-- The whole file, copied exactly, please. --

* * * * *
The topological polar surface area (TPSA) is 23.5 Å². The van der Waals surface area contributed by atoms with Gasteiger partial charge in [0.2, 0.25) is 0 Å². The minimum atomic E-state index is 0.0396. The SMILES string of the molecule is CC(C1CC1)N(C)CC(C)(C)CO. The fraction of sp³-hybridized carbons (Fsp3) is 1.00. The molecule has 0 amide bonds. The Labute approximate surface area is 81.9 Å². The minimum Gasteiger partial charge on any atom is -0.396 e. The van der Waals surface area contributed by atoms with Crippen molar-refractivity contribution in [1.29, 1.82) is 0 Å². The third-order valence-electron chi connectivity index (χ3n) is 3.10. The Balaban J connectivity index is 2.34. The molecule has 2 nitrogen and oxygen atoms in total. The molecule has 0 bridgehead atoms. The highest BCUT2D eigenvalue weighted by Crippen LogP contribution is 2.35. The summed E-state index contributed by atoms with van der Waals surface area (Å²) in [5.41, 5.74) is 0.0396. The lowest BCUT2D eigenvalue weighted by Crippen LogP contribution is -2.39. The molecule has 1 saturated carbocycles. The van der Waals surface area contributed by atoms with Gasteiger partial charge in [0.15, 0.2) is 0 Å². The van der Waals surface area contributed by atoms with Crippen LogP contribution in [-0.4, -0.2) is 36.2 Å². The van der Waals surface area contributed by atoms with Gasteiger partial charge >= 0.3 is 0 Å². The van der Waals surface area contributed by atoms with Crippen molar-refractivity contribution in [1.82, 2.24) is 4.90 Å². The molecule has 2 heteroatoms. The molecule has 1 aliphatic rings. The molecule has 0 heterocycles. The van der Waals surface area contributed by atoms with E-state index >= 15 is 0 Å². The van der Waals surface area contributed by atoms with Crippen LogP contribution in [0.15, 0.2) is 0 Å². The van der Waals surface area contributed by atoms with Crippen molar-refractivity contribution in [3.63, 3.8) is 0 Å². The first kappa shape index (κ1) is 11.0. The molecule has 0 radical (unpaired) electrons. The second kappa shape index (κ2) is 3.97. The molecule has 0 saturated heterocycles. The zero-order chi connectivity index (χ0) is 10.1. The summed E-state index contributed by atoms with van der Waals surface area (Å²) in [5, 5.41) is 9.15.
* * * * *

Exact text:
The topological polar surface area (TPSA) is 23.5 Å². The van der Waals surface area contributed by atoms with Gasteiger partial charge in [0.2, 0.25) is 0 Å². The minimum atomic E-state index is 0.0396. The SMILES string of the molecule is CC(C1CC1)N(C)CC(C)(C)CO. The fraction of sp³-hybridized carbons (Fsp3) is 1.00. The molecule has 0 amide bonds. The Labute approximate surface area is 81.9 Å². The minimum Gasteiger partial charge on any atom is -0.396 e. The van der Waals surface area contributed by atoms with Crippen molar-refractivity contribution in [1.29, 1.82) is 0 Å². The third-order valence-electron chi connectivity index (χ3n) is 3.10. The Balaban J connectivity index is 2.34. The molecule has 2 nitrogen and oxygen atoms in total. The molecule has 0 bridgehead atoms. The highest BCUT2D eigenvalue weighted by Crippen LogP contribution is 2.35. The summed E-state index contributed by atoms with van der Waals surface area (Å²) in [5.41, 5.74) is 0.0396. The lowest BCUT2D eigenvalue weighted by Crippen LogP contribution is -2.39. The molecule has 1 saturated carbocycles. The van der Waals surface area contributed by atoms with Gasteiger partial charge in [0.15, 0.2) is 0 Å². The van der Waals surface area contributed by atoms with Crippen LogP contribution in [-0.4, -0.2) is 36.2 Å². The van der Waals surface area contributed by atoms with Gasteiger partial charge >= 0.3 is 0 Å². The van der Waals surface area contributed by atoms with Crippen molar-refractivity contribution in [1.82, 2.24) is 4.90 Å². The molecule has 2 heteroatoms. The molecule has 1 aliphatic rings. The molecule has 0 heterocycles. The van der Waals surface area contributed by atoms with E-state index >= 15 is 0 Å². The van der Waals surface area contributed by atoms with Crippen LogP contribution in [0.15, 0.2) is 0 Å². The van der Waals surface area contributed by atoms with Crippen molar-refractivity contribution in [3.63, 3.8) is 0 Å². The first kappa shape index (κ1) is 11.0. The molecule has 0 radical (unpaired) electrons. The second kappa shape index (κ2) is 3.97. The molecule has 0 saturated heterocycles. The zero-order chi connectivity index (χ0) is 10.1. The summed E-state index contributed by atoms with van der Waals surface area (Å²) in [5, 5.41) is 9.15.